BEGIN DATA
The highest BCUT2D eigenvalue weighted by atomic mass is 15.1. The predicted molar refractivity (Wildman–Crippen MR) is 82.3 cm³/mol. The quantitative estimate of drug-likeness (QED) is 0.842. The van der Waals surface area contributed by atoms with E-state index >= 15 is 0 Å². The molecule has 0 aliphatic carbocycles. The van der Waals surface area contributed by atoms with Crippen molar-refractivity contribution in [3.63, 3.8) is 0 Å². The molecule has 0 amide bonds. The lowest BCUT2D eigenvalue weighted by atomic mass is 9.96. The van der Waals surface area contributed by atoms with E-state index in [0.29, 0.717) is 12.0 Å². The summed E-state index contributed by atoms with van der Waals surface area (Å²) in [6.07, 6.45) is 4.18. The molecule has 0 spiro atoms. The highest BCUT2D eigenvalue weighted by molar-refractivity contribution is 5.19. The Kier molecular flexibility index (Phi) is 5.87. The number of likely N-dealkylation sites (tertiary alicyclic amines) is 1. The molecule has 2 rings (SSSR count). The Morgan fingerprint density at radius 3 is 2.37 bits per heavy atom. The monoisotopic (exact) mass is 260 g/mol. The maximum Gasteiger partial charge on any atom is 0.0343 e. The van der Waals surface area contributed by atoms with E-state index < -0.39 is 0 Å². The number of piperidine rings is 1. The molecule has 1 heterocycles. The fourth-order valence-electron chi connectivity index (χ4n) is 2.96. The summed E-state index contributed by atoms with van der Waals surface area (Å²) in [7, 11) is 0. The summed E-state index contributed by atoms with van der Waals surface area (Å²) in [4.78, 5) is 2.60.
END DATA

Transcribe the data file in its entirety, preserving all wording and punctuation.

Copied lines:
The highest BCUT2D eigenvalue weighted by atomic mass is 15.1. The predicted molar refractivity (Wildman–Crippen MR) is 82.3 cm³/mol. The quantitative estimate of drug-likeness (QED) is 0.842. The van der Waals surface area contributed by atoms with E-state index >= 15 is 0 Å². The molecule has 0 aliphatic carbocycles. The van der Waals surface area contributed by atoms with Crippen molar-refractivity contribution in [3.63, 3.8) is 0 Å². The molecule has 0 amide bonds. The lowest BCUT2D eigenvalue weighted by atomic mass is 9.96. The van der Waals surface area contributed by atoms with E-state index in [0.29, 0.717) is 12.0 Å². The summed E-state index contributed by atoms with van der Waals surface area (Å²) in [6.07, 6.45) is 4.18. The molecule has 0 spiro atoms. The highest BCUT2D eigenvalue weighted by molar-refractivity contribution is 5.19. The Kier molecular flexibility index (Phi) is 5.87. The number of likely N-dealkylation sites (tertiary alicyclic amines) is 1. The molecule has 2 rings (SSSR count). The Morgan fingerprint density at radius 3 is 2.37 bits per heavy atom. The monoisotopic (exact) mass is 260 g/mol. The maximum Gasteiger partial charge on any atom is 0.0343 e. The van der Waals surface area contributed by atoms with E-state index < -0.39 is 0 Å². The number of piperidine rings is 1. The molecule has 1 heterocycles. The fourth-order valence-electron chi connectivity index (χ4n) is 2.96. The summed E-state index contributed by atoms with van der Waals surface area (Å²) in [7, 11) is 0. The summed E-state index contributed by atoms with van der Waals surface area (Å²) in [4.78, 5) is 2.60.